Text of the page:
When Race Enters the Classroom Conversation
A MiddleWeb Blog
A student raised his hand and I could see by the look on his face that this was one going to be one of those questions. He’s the kind of kid whose mind follows different tangents in our class discussions and he is not afraid to lead us down an alternative path.
We were in the midst of reading The Watsons Go to Birmingham 1963 by Christopher Paul Curtis, and our talk was centered on the Civil Rights movement — prejudice and racial tension, the role of young people in confronting prejudice, and the painful change our country has gone through from the time of “whites only” signs over drinking fountains and the bombing of churches to the election of an African American president.
I am usually adept at addressing left-field queries, and consider myself quick on my feet. But his words, when he asked his question, still took me aback.
“I’ve always wondered,” he asked, sort of slowly and purposefully, as if not sure how to tread ahead with expressing what he wanted to know. “How come black kids, and pop stars, can call each other the ‘n’ word, and how come it is used in the music we listen to all the time, but if we (white kids) use that word, it’s bad?”
The room fell silent. That’s a good indication that he only was expressing what others were likely thinking, or have thought about, but never wanted to ask out loud before. All eyes were now on me.
Word Choice and History
It was a legitimate question and, to be frank, it was one I was not quite prepared for. I was faced with a decision here as the so-called “voice of authority.” Should I spark a discussion about the historical legacy of the “n” word, and grapple with how to do that without using the word itself, or deftly put the question aside.
I glanced over at the only African American student in the classroom, wondering what he was thinking about the question. I felt both protective and cautious, not wanting to feed into stereotypes of race nor contribute to the possible feeling of isolation of this student by pursuing an open conversation.
I didn’t skirt the issue, but I am not sure I did it justice, either. I launched into a mini-lesson about race and prejudice in our country, connecting his question back to the novel we were reading and previous lessons about the Civil War and slavery. I talked about pop culture’s ability to take a word, even one with negative connotations, and turn it around, altering the way words are used. I talked about power, and I talked about language.
I sounded like a teacher on a podium. I lectured. They listened. I did not really open it up to too many questions. And I don’t think I did justice to the question because the question unsettled me, with my own cultural bias as a white middle-aged, middle class man. Talk about privilege.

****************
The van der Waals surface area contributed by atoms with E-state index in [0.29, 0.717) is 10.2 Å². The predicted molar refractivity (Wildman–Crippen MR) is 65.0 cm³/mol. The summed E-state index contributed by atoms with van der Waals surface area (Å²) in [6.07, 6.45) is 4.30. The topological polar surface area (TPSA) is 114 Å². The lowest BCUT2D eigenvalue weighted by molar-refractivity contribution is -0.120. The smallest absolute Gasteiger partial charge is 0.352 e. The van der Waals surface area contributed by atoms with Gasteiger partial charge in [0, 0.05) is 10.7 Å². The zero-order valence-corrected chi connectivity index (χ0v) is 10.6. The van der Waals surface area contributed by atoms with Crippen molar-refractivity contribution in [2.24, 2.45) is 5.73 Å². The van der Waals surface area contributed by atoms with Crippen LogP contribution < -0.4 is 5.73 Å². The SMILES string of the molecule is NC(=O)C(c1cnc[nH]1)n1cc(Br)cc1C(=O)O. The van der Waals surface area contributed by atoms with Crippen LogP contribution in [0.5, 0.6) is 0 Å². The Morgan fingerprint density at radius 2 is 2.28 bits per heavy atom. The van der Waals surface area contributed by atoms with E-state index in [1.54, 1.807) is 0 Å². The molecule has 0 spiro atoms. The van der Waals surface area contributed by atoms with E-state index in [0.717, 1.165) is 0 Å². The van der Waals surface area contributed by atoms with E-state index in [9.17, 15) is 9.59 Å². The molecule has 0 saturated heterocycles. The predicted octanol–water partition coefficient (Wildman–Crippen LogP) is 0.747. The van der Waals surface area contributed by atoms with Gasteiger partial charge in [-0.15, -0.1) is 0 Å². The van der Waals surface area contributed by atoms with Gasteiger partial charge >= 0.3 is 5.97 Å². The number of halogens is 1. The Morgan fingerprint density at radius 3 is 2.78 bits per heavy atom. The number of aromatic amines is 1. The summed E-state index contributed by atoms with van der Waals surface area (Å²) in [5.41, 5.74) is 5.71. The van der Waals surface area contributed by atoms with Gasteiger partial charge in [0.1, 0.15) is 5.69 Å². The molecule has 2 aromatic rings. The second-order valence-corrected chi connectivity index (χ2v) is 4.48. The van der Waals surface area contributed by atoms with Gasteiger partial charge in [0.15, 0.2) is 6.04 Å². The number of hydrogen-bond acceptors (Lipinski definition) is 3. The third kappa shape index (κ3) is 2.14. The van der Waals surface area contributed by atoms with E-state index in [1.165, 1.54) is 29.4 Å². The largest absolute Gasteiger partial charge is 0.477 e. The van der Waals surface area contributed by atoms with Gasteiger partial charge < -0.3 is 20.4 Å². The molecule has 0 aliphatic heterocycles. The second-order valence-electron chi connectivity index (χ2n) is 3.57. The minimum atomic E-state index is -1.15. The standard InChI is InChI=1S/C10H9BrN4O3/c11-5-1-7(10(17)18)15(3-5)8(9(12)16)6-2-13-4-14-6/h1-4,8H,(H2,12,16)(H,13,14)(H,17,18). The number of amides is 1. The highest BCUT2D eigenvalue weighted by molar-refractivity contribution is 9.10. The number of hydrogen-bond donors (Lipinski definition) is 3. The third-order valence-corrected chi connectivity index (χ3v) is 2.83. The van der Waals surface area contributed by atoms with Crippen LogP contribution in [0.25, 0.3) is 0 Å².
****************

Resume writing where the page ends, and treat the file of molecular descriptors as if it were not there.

Beyond My Classroom
It became one of those moments that has been sitting uncomfortably in the back of my mind for a few weeks now. So imagine my surprise recently when a team of talented teachers at an urban STEM middle school I have been working with all year (as a writing facilitator with the Western Massachusetts Writing Project) decided to do a classroom inquiry project that involved the “n” word, using the Socratic Seminar approach. Their aim? To help eighth graders parse through how the word is used in pop culture (their mentor text here was To Kill a Mockingbird).
Jamilla Jones, one of the teachers, shared a handful of intriguing resources with me, including a powerful story and interactive video from The Washington Post, and video interviews with Oprah Winfrey, Kanye West and others.
As I listened to these teachers explain how they introduced this intense classroom discussion model to explore a difficult and emotional topic, with a mixed race class — and how the researching and writing and talking helped students find their way to a better understanding of how language is used and changes over time — I realized this was a framework I need to explore more.
In digging around, I also found this race-themed Five Minute Film Festival from Edutopia, which provides even more resources for discussions.
I’m still not sure if sixth grade is too young for these kinds of intense discussions about race and about charged words that are weighted with historical context. I’m also unsure if the composition of my school community (overwhelmingly white) will provide the multiple perspectives that are needed to provide a honest, balanced conversation. But I feel a bit more prepared now in how to address this issue when it comes up again in the future, as it surely will.
I may have come up short this year when the teaching moment appeared, at least in my mind, but I am hopeful I have educated myself enough to be ready next time.